Expert consensus: Crisis is over

The last of three speakers during the Newport Beach Chamber of Commerce's presentation of its 2014 Economic Forecast on Wednesday put plainly for the crowd what many in Orange County have long hoped to hear: The crisis is over.

"We have to get out of that reality," said David Young, founder and chief executive of financial consulting and investment advisory company Anfield Group, referring to a lingering concern if not pessimism about our recovery from the recession.

"It's over."

About 300 people gathered at the Newport Beach Marriott Hotel & Spa for the third annual event, which struck a tone of cautious optimism for the local, regional and U.S. economies.

Orange County in particular is among areas in California recovering relatively well from the recession, said Dan Walters, a political columnist for the Sacramento Bee.

Silicon Valley has also seen improvement, while the Inland Empire continues to struggle, he said.

The Newport Beach housing market offers evidence of local economic strength. Prices have increased 13.5% year over year, based on a local home price index, Young said.

In other words, as Young put it, "housing's back" — at least in Newport.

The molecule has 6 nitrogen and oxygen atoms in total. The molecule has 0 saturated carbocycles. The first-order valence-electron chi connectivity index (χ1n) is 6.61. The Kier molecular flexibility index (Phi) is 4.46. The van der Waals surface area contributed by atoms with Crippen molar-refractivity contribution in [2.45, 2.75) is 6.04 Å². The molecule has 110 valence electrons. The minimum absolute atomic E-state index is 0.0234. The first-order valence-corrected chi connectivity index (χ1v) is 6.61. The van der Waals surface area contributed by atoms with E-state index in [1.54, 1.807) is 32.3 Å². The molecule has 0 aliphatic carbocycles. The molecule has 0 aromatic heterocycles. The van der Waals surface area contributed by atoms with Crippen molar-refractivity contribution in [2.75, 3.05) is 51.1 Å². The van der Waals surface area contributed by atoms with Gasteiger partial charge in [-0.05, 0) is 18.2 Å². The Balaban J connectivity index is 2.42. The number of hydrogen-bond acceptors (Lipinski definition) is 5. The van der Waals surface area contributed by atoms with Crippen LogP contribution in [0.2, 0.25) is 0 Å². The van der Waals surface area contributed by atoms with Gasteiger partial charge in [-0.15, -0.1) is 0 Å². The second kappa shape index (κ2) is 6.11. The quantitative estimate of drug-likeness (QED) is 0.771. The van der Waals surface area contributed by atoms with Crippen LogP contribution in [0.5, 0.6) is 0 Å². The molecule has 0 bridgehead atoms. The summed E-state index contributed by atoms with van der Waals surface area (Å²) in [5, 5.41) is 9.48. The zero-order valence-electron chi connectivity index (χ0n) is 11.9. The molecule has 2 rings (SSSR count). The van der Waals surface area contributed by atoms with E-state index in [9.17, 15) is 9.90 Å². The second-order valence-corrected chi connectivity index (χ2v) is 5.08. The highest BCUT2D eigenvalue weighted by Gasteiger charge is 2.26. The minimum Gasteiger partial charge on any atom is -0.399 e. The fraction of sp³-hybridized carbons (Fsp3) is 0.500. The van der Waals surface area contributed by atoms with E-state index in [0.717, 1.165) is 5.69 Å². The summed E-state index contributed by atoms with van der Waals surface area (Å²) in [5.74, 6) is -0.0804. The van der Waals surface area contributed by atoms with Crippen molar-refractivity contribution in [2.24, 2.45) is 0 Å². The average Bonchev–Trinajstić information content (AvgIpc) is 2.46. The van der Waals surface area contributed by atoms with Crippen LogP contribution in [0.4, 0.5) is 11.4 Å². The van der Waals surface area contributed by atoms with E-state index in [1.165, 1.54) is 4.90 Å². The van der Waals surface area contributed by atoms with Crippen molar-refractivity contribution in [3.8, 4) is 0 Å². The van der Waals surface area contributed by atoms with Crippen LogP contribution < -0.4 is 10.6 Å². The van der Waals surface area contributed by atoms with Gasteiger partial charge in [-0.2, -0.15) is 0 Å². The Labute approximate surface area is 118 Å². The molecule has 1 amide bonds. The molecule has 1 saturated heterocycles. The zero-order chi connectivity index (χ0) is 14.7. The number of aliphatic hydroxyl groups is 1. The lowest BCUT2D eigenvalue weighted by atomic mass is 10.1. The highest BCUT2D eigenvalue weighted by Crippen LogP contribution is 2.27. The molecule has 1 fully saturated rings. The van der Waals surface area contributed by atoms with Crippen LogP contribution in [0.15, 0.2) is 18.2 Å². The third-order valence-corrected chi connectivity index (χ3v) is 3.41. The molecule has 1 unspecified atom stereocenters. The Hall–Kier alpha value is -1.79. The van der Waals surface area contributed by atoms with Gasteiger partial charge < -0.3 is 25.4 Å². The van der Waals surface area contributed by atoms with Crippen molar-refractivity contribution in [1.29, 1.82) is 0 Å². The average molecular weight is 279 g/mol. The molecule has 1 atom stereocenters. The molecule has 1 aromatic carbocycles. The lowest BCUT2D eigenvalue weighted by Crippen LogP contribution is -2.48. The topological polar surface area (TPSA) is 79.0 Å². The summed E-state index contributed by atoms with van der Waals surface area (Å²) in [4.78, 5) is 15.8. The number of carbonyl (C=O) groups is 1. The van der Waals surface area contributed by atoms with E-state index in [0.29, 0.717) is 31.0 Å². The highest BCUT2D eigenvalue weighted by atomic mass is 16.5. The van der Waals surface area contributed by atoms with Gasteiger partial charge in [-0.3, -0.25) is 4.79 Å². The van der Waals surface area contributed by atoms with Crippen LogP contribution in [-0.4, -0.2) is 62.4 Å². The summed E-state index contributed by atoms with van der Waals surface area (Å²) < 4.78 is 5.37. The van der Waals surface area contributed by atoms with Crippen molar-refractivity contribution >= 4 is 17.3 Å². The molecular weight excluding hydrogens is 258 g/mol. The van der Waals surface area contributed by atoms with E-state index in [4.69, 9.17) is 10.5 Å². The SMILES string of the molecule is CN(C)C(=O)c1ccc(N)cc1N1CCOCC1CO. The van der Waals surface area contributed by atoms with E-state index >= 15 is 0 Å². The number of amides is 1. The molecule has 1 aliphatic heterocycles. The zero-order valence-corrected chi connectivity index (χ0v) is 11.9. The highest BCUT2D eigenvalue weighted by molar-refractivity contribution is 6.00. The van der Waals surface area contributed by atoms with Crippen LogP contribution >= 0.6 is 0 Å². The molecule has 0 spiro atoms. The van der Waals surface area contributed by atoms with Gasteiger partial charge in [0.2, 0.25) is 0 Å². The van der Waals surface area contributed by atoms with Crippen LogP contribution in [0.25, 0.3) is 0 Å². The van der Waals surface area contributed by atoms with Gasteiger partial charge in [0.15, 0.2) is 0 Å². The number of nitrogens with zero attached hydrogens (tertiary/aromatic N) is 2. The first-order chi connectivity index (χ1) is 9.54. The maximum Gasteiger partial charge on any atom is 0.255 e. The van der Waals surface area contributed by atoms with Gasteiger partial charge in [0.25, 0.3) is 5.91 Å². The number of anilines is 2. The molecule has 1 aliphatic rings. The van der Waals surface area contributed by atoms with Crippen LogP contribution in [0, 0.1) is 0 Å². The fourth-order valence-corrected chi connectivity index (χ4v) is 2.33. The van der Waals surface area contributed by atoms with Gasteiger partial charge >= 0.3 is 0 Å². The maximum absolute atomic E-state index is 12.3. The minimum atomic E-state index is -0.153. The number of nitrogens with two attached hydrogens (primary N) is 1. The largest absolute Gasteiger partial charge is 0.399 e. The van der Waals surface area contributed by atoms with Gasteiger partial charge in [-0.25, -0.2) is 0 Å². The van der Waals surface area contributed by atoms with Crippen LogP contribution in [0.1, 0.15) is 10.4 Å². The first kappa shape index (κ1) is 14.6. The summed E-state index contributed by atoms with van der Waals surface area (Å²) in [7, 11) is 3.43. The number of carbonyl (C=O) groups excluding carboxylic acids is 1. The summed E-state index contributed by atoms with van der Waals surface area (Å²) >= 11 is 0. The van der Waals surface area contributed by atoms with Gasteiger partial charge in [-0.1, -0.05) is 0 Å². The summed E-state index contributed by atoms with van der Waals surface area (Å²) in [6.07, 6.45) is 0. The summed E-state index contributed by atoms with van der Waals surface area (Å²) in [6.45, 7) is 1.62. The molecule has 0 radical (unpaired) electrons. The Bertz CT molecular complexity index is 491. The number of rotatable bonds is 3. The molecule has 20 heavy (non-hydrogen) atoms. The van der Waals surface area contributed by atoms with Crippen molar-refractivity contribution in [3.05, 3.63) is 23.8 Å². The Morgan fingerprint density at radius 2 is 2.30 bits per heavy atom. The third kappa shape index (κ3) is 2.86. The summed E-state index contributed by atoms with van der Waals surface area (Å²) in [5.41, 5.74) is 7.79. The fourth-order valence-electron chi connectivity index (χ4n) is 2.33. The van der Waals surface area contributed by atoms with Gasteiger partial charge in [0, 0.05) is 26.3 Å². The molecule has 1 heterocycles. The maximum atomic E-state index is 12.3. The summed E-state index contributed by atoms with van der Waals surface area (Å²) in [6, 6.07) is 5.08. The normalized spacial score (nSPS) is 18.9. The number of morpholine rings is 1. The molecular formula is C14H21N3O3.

The speakers also sketched tenuously improving economic landscapes on the national and state levels.

The government shutdown and debt ceiling debate created "fiscal drag" on the U.S. economy, while the Affordable Health Care Act added uncertainty, said Robert Dye, senior vice president and chief economist at Comerica Bank.

But, he noted, more full-time employment could be coming.

California's economic health likewise correlated with policy decisions, Walters said.

He discussed a series of questions whose answers he predicted would affect the state's global competitiveness for investment capital.

Will California develop a dependable water plan?

Will educators be able to prepare the labor force adequately?

Can officials address traffic congestion that is worse than anywhere else in the country?

Other forces at play include slowing population growth, Walters said.

Still, Newport Beach may be insulated — at least to a point — from some of these factors.

"Newport Beach is not Orange County, which is not California, which is not the rest of the country," Dye said.

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